Aileen Allkins, chief revenue officer, Elev8, looks at how to build cybersecurity into the foundations of smart cities.

More and more governments and businesses are looking to transform our urban environments with smart city infrastructure. Just last year, Saudi Arabia made headlines around the globe with its plans to build The Line in Neom, Tabuk Province. Remarkable for its striking appearance built around the concept of the 5-minute city, The Line aims to both demonstrate and facilitate innovation, a core smart city principle.

The cybersecurity risks of smart city infrastructure

Smart city infrastructure relies on the deep integration of technology in all aspects of urban environments. Unfortunately, this also means greater vulnerability to cybersecurity breaches, with any attacks potentially carrying significant consequences for critical infrastructure.

Cyberattacks are not limited to spam emails and stolen data but, particularly in a smart city context, can inflict damage on the physical world. For example, attacks have targeted industrial operating technology for energy, water and transport in countries including Ukraine, Israel, and the US. Digital transformation of an entire city therefore needs to have a robust approach to cyber defence at its core.

Talent as a central pillar of cybersecurity

Cybersecurity best practice is rooted in the traditional principles of prevent, protect, detect and respond. Delivering on these principles requires a talent-driven approach, including a combination of upskilling internal teams and engaging with external experts where required to capitalise on the latest cybersecurity products. For smart cities, the reliance on intelligent devices with an online network connection means digital talent in both the private and public sector is a crucial first line of defence against cyber-attacks.

Over half of employers surveyed by UK think-tank The Learning and Work institute believe their reliance on advanced digital skills will increase in the next five years. Yet across the globe, cybersecurity roles, especially entry to mid-level analyst positions, are proving hard to fill as candidates appear reluctant to take on seemingly more routine work. The world now faces a growing digital skills gap, and one that needs tackling urgently if online defences are to be maintained as digital innovation continues to evolve.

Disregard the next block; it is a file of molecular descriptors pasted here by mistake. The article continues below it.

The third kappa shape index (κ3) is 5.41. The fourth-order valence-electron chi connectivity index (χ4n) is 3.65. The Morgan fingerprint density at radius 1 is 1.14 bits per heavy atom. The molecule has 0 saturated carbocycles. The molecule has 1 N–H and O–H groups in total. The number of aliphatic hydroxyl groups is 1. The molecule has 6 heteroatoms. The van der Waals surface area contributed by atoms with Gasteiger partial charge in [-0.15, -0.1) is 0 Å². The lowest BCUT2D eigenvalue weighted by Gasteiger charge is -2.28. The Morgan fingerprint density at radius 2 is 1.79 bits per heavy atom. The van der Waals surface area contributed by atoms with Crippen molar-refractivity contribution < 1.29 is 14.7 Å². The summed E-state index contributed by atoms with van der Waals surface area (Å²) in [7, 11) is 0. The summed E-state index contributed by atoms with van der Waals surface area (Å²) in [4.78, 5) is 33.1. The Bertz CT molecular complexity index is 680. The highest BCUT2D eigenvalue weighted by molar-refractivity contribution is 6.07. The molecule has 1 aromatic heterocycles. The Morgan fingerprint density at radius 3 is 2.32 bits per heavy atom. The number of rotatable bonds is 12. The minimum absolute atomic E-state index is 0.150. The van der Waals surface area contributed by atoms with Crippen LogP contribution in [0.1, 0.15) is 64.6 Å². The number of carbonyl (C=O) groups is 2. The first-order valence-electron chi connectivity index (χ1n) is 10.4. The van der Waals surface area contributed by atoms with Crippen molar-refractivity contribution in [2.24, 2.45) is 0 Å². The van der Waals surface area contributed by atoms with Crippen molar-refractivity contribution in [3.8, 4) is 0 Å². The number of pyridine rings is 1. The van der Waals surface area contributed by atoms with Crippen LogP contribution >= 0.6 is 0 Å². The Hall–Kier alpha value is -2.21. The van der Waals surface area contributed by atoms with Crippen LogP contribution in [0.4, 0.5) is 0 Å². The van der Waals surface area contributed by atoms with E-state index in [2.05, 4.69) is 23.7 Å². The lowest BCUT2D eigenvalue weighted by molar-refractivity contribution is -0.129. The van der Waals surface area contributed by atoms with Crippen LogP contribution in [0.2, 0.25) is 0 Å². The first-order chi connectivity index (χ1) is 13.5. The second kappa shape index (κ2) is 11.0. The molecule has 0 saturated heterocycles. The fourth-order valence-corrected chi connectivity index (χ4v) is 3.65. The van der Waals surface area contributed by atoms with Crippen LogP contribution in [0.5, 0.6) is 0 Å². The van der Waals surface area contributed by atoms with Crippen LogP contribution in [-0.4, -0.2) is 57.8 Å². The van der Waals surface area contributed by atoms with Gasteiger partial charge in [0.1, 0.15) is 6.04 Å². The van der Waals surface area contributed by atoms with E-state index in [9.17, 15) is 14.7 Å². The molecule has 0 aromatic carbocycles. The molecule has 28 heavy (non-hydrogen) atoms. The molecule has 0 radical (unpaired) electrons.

Building a pipeline of digital talent

Organisations often look to automation to plug their digital skills gap, but in most cases, this is only part of the solution and can bring its own risks. For example, automation of certain functions in a smart city environment could lead to costly errors if a false positive security breach notification were to prompt an unnecessary shut down of essential public services. For automation and cybersecurity technology to fulfil its potential, oversight is required from individuals with the right technical abilities. These roles are far from routine – in smart cities, they are critical to the community.

To build a team with the right skills, it can be worth considering whether individuals within existing teams could be pivoted from other roles to cybersecurity functions through re-skilling programmes. With the right training, ambitious administrative professionals, for example, can be upskilled to become cybersecurity analysts or network IT officers.

Building a talent pipeline is a long-term process that requires a long-term mindset. By mapping existing team skillsets against digital transformation objectives, it will be easier to identify digital skills that are missing and to provide targeted upskilling programmes. With cybersecurity central to an effective smart city operation, plugging any skills gaps on this front, especially as the nature of cyberthreats evolve, is crucial.

Cybersecurity at the heart of smart cities

For smart cities to thrive, cybersecurity needs to lie at their core. And at the heart of an effective cybersecurity strategy are individuals who have the digital skills to understand the shifting nature of cyberthreats, devise and implement preventative measures and respond swiftly to any attacks. With skilled cybersecurity specialists on hand, there is every reason to look forward to the innovations and opportunities on offer from smart cities.